So About Those Test Results…
It’s been a good several weeks since Selena Roberts’ and David Epstein’s article The Case Against Lance Armstrong was published by Sports Illustrated, in both online and print forms. For those who aren’t committed fans of cycling, their article lays out in great detail a saga of doping, or alleged doping, by the 800-pound gorilla of American cycling. Well, not that Lance actually weighs 800 pounds. But he does wield quite a bit of power both in North American cycling circles and at the international level. And I’m not talking about the kind of power that one could measure with a PowerTap or similar type of training device, either.
Lance Armstrong certainly doesn’t need any help defending himself against these most recent allegations. And I’m not about to take a position on his guilt or innocence. But it’s worth looking at the Sports Illustrated article, because at least part of the article illustrates a problem in how certain types of articles are reported.
Roberts and Epstein may be close to whatever the truth of Armstrong’s athletic feats happens to be, at least when it comes to the big picture. So many people have told similar stories about the world-famous cancer survivor that there must be some grain of truth to what these people are saying. That, or there’s a massive anti-Lance conspiracy designed to take the 7-time Tour champion down a few notches.
I have a hard time believing that so many people would conspire in such a manner, but stranger things have happened. Especially in the world of professional cycling. Even though the article may come close to the heart Armstrong’s seemingly legendary athletic feats, there is at least one part of the article where the reporters wade into the weeds. That’s the part where they present what seems like compelling scientific evidence that yes, Virginia, our esteemed hero of the Grande Boucle committed the heinous act of doping.
What I’m referring to is this:
From 1990 to 2000, Armstrong was tested more than two dozen times by Catlin’s UCLA lab, according to Catlin’s estimate. In May 1999, USA Cycling sent a formal request to Catlin for past test results—specifically, testosterone-epitestosterone ratios—for a cyclist identified only by his drug-testing code numbers. A source with knowledge of the request says that the cyclist was Lance Armstrong. In a letter dated June 4, 1999, Catlin responded that the lab couldn’t recover a total of five of the cyclist’s test results from 1990, 1992 and 1993, adding, “The likelihood that we will be able to recover these old files is low.” The letter went on to detail the cyclist’s testosterone-epitestosterone results from 1991 to 1998, with one missing season: 1997, the only year during that span in which Armstrong didn’t compete. Three results stand out: a 9.0-to-1 ratio from a sample collected on June 23, 1993; a 7.6-to-1 from July 7, 1994; and a 6.5-to-1 from June 4, 1996. [emphasis added] Most people have a ratio of 1-to-1. [ed. Not exactly true. Most white males of western European background have this ratio. Men -- and women -- from other parts of the world can exhibit higher natural ratios than what is suggested here by the writers.] Prior to 2005, any ratio above 6.0-to-1 was considered abnormally high and evidence of doping; in 2005 that ratio was lowered to 4.0-to-1.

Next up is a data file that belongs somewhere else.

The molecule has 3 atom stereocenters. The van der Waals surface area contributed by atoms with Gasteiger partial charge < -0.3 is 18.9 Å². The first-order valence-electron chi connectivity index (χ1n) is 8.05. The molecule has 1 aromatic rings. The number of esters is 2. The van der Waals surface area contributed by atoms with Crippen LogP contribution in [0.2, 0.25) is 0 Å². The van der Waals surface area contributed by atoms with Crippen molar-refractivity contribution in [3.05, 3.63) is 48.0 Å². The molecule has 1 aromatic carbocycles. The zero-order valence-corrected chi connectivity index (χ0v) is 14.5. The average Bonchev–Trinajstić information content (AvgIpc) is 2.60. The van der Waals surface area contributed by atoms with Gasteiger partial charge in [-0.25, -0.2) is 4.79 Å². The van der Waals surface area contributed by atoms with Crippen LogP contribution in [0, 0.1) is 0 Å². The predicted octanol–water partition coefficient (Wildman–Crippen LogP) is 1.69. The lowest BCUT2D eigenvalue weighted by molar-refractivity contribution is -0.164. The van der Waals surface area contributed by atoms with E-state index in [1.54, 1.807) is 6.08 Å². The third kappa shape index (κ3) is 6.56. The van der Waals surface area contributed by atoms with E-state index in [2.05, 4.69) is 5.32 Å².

What the casual fan needs to know about the testosterone test is this: When an athlete’s A sample is tested, the lab actually subjects at least three portions of that sample to the T/E ratio test. A sample only comes up positive if three results occur in the same general ballpark, give or take a test’s measurement uncertainty (which we’ll come back to shortly).
[Catlin] said that because he tested by code and not by name, he has “no clue which sample belonged to Lance,” but he admits the data are disturbing. He explains that one failed confirmation would be a “once-in-a-blue-moon” occurrence.
Interesting assertion, and Catlin certainly is one who knows from drug testing. But I don’t know that the assertion holds up. Revisiting a the Landis case, his original A sample T/E ratios were all over the place. Sure, you probably heard about the 11-to-1 ratio that came up in the A sample, but there was also a reading above 14-to-1 and several in the range of about 5-to-1 or 6-to-1. (The results on the B sample were more consistent, however, but that’s a different story.)
The point is, fluctuations occur. How often they occur is something we don’t get a glimpse of, because when results are reported, we almost always see a single ratio, rather than the set of ratios reported.
As for the three high T/E ratio results detailed in the letter, [Catlin] says, “that’s very strange.” When [the] letter was read to [Andreas] Breidbach recently, he too expressed concern, saying, “Wow, that should not happen. If you find a nine and can’t confirm, then something is very wrong with your screening test.”
There’s an interesting point. How good is the screening test that’s performed? Unfortunately, the article doesn’t really tell us. It could well be that Breidbach is inadvertently letting us all in on a big secret: the screening test is not very good. But an actual admission that the testing isn’t good would make the testers look, well, not very competent. And that would cast the whole anti-doping system in a rather bad light.